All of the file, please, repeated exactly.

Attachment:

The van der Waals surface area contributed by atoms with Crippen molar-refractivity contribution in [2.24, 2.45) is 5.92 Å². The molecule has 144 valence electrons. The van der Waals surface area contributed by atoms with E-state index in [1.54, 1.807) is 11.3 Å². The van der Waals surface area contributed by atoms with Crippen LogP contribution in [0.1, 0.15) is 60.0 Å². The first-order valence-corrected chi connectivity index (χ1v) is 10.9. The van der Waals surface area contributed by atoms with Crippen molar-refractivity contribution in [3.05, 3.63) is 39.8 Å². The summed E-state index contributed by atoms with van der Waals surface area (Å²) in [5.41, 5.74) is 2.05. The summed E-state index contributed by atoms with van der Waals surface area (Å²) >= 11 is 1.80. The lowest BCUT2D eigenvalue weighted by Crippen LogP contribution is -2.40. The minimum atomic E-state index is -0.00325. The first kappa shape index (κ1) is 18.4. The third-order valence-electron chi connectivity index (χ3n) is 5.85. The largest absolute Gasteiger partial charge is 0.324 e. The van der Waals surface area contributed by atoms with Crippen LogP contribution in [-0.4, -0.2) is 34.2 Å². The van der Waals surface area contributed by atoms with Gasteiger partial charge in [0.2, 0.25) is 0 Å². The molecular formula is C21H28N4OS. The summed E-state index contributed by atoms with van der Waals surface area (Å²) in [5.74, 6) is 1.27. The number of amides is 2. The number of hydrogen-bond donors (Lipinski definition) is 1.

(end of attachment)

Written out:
The van der Waals surface area contributed by atoms with Crippen molar-refractivity contribution in [2.24, 2.45) is 5.92 Å². The molecule has 144 valence electrons. The van der Waals surface area contributed by atoms with E-state index in [1.54, 1.807) is 11.3 Å². The van der Waals surface area contributed by atoms with Crippen LogP contribution in [0.1, 0.15) is 60.0 Å². The first-order valence-corrected chi connectivity index (χ1v) is 10.9. The van der Waals surface area contributed by atoms with Crippen molar-refractivity contribution in [3.05, 3.63) is 39.8 Å². The summed E-state index contributed by atoms with van der Waals surface area (Å²) in [5.41, 5.74) is 2.05. The summed E-state index contributed by atoms with van der Waals surface area (Å²) >= 11 is 1.80. The lowest BCUT2D eigenvalue weighted by Crippen LogP contribution is -2.40. The minimum atomic E-state index is -0.00325. The first kappa shape index (κ1) is 18.4. The third-order valence-electron chi connectivity index (χ3n) is 5.85. The largest absolute Gasteiger partial charge is 0.324 e. The van der Waals surface area contributed by atoms with Crippen LogP contribution in [-0.4, -0.2) is 34.2 Å². The van der Waals surface area contributed by atoms with Gasteiger partial charge in [0.2, 0.25) is 0 Å². The molecular formula is C21H28N4OS. The summed E-state index contributed by atoms with van der Waals surface area (Å²) in [5.74, 6) is 1.27. The number of amides is 2. The number of hydrogen-bond donors (Lipinski definition) is 1.